Sunday 11 August 2019

Whether accused in cheque bounce case can be acquitted if reminder notice was sent by complainant?

This Court in catena of cases has held that when a notice is sent by registered post and is returned with postal endorsement "refused" or "not available in the house" or "house locked" or "shop closed" or "addressee not in station", due service has to be presumed[2]. Though in process of interpretation right of an honest lender cannot be defeated as has happened in this case. From the perusal of relevant sections it is clear that generally there is no bar under the N.I. Act to send a reminder notice to the drawer of the cheque and usually such notice cannot be construed as an admission of non-service of the first notice by the appellant as has happened in this case.
16. Moreover the first notice sent by appellant on 12-04-1991 was effective and notice was deemed to have been served on the first respondent. Further, it is clear that the second notice has no relevance at all in this case at hand. Second notice could be construed as a reminder of respondent's obligation to discharge his liability. As the complaint, was filed within the stipulated time contemplated under Clause (b) of Section 142 of the N.I. Act, therefore Section 138 r/w 142 of N.I. Act is attracted. In the view of the matter, we set aside the impugned judgment of the High Court.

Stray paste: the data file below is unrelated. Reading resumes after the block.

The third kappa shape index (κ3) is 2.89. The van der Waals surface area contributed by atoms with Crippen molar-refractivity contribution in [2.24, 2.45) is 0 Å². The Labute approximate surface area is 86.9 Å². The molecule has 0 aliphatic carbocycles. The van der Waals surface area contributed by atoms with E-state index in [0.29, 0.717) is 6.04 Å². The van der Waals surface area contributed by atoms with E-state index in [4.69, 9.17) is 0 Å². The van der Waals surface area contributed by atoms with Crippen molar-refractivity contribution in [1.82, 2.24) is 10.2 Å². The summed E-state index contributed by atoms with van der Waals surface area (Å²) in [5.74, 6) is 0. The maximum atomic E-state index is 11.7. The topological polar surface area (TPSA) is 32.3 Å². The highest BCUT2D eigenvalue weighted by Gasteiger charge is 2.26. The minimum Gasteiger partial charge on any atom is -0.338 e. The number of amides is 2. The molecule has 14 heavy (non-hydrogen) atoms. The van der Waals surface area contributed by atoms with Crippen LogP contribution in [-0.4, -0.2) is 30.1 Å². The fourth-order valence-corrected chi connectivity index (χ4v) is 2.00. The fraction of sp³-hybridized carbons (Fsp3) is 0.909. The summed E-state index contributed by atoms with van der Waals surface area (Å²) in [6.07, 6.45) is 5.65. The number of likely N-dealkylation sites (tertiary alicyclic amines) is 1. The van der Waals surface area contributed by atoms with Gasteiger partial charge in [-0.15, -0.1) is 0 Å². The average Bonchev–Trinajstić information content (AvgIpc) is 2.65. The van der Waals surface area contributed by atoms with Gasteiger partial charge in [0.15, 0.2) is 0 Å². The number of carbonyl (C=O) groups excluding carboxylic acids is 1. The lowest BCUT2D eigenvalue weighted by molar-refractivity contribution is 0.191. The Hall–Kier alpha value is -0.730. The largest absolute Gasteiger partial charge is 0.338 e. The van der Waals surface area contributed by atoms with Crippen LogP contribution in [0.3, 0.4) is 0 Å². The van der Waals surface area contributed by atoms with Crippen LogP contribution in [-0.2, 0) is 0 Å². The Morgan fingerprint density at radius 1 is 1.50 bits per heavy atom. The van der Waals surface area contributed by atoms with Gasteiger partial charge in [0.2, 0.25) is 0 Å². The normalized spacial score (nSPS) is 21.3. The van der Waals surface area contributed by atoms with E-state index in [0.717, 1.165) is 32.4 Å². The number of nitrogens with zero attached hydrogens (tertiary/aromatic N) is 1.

N. Parameswaran  Unni Vs. G. Kannan and Another
[Criminal Appeal No 455 of 2006]
Hon'ble Judges/Coram:
N.V. Ramana and Prafulla C. Pant, JJ.
Dated:1st March, 2017.

Citation: 2017(1) DCR 417.
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